There’s an overall memory setup for which there’s a small and bright OLED display. This section also offers Transpose, and a Song Mode that will allow you to arrange and save your patches in sets.
Usually you’ll also find the Electric Piano and Sound Collection modules pre-fitted, but check exactly what you’re buying and how much it may cost you to swap blanking panels for additional modules.
The Electric Piano module is great, featuring Rhodes, Wurlitzer, and Yamaha Electric Grand imitations, with all the tremolo and other effects options you may need. How these sounds are created is anyone’s guess; the Viscount designs include both digital physical modelling and sound sampling technology.
The Sound Collection module runs from a Categories selector like many Korg instruments. Brass, Choir, String, Keys, Organ, and other categories can be chosen and used split or layered with other sounds if required.
There are some synth pad sounds too, and on the whole the module acts like you have a General MIDI set to hand, but with higher quality sounds than usual.
Many players will want to know specifically what the organ sounds are like. They’re excellent, with convincing percussion, Leslie, and other effects (change rotor speed with footswitches). However, the keyboard is heavy and not a waterfall design, so it’s better at piano action than for some organ techniques.
More modules. The Clavinet module is equally good with many tone controls, selections of virtual “pickup,” split/layer and access to the two effects sections, with the only oddity being that the pitch bend wheel doesn’t affect it. Those who’ve played a Castlebar or Whammyclav may be disappointed…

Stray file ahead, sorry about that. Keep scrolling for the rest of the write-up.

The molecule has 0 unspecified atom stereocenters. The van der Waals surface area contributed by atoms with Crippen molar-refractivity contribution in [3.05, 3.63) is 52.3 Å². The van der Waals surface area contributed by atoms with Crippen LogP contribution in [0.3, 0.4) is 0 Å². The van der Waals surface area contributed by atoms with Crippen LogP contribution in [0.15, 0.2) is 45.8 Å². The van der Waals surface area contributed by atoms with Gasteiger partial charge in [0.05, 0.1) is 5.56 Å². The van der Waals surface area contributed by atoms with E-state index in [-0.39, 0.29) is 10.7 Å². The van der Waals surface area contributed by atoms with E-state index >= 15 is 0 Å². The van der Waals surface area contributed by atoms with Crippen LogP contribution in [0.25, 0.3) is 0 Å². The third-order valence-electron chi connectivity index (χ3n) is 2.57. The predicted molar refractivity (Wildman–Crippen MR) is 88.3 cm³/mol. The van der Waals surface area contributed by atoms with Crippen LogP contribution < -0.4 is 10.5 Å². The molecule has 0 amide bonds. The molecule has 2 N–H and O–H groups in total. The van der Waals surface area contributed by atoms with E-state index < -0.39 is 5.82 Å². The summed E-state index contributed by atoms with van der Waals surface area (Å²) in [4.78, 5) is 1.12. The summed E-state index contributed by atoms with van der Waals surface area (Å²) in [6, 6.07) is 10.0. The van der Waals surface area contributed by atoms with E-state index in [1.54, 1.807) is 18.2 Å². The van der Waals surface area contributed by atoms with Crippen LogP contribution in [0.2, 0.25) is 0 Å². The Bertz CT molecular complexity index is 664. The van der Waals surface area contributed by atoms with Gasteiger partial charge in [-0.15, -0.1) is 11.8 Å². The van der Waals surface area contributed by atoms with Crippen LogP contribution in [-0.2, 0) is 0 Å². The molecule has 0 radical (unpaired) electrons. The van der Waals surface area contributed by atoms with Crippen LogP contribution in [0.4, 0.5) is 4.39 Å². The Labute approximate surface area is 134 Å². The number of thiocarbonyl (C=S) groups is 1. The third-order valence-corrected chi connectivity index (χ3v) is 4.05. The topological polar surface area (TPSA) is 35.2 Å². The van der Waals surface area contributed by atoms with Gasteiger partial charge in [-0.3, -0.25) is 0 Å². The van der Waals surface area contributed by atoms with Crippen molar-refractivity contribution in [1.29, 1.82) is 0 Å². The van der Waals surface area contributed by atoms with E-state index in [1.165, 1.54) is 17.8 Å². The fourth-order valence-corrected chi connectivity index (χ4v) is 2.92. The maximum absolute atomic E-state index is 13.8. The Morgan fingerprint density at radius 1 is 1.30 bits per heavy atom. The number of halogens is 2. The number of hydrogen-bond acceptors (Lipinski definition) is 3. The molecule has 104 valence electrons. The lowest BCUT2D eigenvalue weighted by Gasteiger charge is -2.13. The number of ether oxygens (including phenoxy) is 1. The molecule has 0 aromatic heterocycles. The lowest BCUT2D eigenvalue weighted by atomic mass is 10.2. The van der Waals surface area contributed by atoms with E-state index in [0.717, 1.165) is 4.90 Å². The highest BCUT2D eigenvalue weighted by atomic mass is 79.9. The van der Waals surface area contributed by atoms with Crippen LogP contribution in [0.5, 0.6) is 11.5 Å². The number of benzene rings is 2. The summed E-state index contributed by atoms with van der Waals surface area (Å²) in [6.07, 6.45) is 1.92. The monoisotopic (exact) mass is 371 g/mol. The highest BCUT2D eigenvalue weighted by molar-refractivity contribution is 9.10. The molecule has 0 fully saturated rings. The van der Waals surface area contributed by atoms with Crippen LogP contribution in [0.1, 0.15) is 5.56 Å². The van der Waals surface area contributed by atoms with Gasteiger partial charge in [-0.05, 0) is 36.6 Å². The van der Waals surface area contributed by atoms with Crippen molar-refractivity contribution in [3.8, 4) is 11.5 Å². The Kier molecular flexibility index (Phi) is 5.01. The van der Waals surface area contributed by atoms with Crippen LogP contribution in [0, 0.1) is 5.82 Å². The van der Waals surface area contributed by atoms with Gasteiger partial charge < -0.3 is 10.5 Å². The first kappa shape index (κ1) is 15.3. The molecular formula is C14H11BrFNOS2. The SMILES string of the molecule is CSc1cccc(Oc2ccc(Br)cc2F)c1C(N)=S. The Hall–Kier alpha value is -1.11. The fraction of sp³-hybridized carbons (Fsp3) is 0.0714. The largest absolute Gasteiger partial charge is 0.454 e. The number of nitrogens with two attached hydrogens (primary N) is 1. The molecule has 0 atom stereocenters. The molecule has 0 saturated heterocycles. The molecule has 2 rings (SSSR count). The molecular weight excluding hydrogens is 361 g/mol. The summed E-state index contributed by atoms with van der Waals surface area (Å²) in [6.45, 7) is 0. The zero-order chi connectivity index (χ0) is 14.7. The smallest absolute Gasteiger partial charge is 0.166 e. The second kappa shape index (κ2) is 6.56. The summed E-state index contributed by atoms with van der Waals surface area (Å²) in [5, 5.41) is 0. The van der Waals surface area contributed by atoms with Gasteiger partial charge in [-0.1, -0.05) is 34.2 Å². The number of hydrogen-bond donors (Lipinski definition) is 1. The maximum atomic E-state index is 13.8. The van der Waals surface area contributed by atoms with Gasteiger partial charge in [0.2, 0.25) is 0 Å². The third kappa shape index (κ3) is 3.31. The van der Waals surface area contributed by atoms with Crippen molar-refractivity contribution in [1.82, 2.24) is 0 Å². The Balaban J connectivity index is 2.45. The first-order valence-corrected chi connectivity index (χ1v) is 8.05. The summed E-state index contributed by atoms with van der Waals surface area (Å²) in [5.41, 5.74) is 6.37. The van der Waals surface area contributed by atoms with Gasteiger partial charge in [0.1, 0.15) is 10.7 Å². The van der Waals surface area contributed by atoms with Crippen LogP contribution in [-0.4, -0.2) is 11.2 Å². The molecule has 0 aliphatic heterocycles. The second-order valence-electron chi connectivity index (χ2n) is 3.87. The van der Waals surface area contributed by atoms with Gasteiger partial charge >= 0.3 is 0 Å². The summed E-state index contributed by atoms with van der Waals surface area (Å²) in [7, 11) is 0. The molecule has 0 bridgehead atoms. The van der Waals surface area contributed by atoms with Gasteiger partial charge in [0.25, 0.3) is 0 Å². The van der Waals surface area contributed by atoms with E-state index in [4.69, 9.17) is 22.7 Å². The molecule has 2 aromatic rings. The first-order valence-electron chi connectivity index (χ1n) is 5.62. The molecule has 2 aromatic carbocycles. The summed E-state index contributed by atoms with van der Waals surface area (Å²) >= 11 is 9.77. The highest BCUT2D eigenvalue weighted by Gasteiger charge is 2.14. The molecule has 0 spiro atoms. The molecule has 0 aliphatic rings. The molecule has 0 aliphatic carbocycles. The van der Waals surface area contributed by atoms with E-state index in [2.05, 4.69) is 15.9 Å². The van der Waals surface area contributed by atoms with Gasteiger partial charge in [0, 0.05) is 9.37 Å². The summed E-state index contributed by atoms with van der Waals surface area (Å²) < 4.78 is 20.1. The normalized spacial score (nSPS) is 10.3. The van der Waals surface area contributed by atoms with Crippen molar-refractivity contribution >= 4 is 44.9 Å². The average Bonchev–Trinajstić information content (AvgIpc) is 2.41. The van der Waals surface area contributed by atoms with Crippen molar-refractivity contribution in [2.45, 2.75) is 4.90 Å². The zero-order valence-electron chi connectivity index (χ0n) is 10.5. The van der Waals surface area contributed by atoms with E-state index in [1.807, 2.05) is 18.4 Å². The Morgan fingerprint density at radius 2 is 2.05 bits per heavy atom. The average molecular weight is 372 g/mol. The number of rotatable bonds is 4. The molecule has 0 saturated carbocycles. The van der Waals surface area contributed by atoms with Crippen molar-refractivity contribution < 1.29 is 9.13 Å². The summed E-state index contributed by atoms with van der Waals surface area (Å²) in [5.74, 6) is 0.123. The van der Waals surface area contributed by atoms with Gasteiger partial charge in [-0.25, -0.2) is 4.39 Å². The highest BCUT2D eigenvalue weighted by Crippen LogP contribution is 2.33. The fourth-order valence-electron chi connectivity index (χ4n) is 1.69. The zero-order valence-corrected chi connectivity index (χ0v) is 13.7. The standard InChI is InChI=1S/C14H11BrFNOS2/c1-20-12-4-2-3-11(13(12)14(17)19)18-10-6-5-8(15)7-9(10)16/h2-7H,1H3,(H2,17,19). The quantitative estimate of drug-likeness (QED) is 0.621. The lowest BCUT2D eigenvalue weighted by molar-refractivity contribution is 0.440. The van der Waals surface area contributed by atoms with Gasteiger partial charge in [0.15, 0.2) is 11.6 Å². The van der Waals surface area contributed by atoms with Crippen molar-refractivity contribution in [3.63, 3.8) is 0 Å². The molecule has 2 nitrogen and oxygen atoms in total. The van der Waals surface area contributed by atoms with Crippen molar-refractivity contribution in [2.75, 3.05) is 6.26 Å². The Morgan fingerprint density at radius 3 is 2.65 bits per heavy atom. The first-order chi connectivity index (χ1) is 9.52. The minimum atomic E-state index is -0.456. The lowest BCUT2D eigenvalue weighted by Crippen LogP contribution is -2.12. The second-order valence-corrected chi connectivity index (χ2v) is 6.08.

Although the Legend has some built-in piano sounds, the A. Piano module is superior. It offers multiple instruments, again split and layering, and fast access to dynamics level and tone.
In fact, a lot of the Legend design is about fast access. Compared to some workstation synths where simple adjustments to effects level or other parameters can be several menu layers deep, the Legend has a front panel knob for almost everything you want to change quickly.
The External module doesn’t offer anything that isn’t available with a little setting up. But if you’re routing other instruments through the Legend very regularly and want to control their volume per patch and so on, it may be an option you want.
Finally, the Synth 8 module is a dual-oscillator virtual analog synth. This has some great sounds with heavy basses, thick string pads, and much more. There are even sounds harking back to Viscount’s relations with Oberheim.